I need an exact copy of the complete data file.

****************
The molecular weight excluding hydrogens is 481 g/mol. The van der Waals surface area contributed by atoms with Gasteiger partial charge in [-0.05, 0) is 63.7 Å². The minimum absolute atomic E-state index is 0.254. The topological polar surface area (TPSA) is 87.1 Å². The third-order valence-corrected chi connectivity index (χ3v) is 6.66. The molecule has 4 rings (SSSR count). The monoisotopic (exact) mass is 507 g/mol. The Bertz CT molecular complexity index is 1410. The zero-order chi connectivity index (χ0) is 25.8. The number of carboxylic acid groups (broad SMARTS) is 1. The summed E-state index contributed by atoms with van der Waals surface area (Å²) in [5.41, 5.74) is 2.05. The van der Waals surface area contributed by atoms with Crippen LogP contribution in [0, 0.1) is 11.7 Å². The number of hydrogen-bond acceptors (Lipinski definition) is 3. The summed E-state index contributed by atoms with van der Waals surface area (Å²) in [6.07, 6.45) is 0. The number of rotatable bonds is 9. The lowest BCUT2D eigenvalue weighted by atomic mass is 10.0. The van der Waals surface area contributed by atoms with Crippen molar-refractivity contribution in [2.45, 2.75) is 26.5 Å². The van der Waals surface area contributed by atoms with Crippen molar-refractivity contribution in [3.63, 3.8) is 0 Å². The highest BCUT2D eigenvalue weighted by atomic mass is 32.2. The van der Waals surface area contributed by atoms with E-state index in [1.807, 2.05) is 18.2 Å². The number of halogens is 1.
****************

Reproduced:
The molecular weight excluding hydrogens is 481 g/mol. The van der Waals surface area contributed by atoms with Gasteiger partial charge in [-0.05, 0) is 63.7 Å². The minimum absolute atomic E-state index is 0.254. The topological polar surface area (TPSA) is 87.1 Å². The third-order valence-corrected chi connectivity index (χ3v) is 6.66. The molecule has 4 rings (SSSR count). The monoisotopic (exact) mass is 507 g/mol. The Bertz CT molecular complexity index is 1410. The zero-order chi connectivity index (χ0) is 25.8. The number of carboxylic acid groups (broad SMARTS) is 1. The summed E-state index contributed by atoms with van der Waals surface area (Å²) in [5.41, 5.74) is 2.05. The van der Waals surface area contributed by atoms with Crippen LogP contribution in [0, 0.1) is 11.7 Å². The number of hydrogen-bond acceptors (Lipinski definition) is 3. The summed E-state index contributed by atoms with van der Waals surface area (Å²) in [6.07, 6.45) is 0. The number of rotatable bonds is 9. The lowest BCUT2D eigenvalue weighted by atomic mass is 10.0. The van der Waals surface area contributed by atoms with Crippen molar-refractivity contribution in [2.45, 2.75) is 26.5 Å². The van der Waals surface area contributed by atoms with Crippen molar-refractivity contribution in [3.63, 3.8) is 0 Å². The highest BCUT2D eigenvalue weighted by atomic mass is 32.2. The van der Waals surface area contributed by atoms with E-state index in [1.807, 2.05) is 18.2 Å². The number of halogens is 1.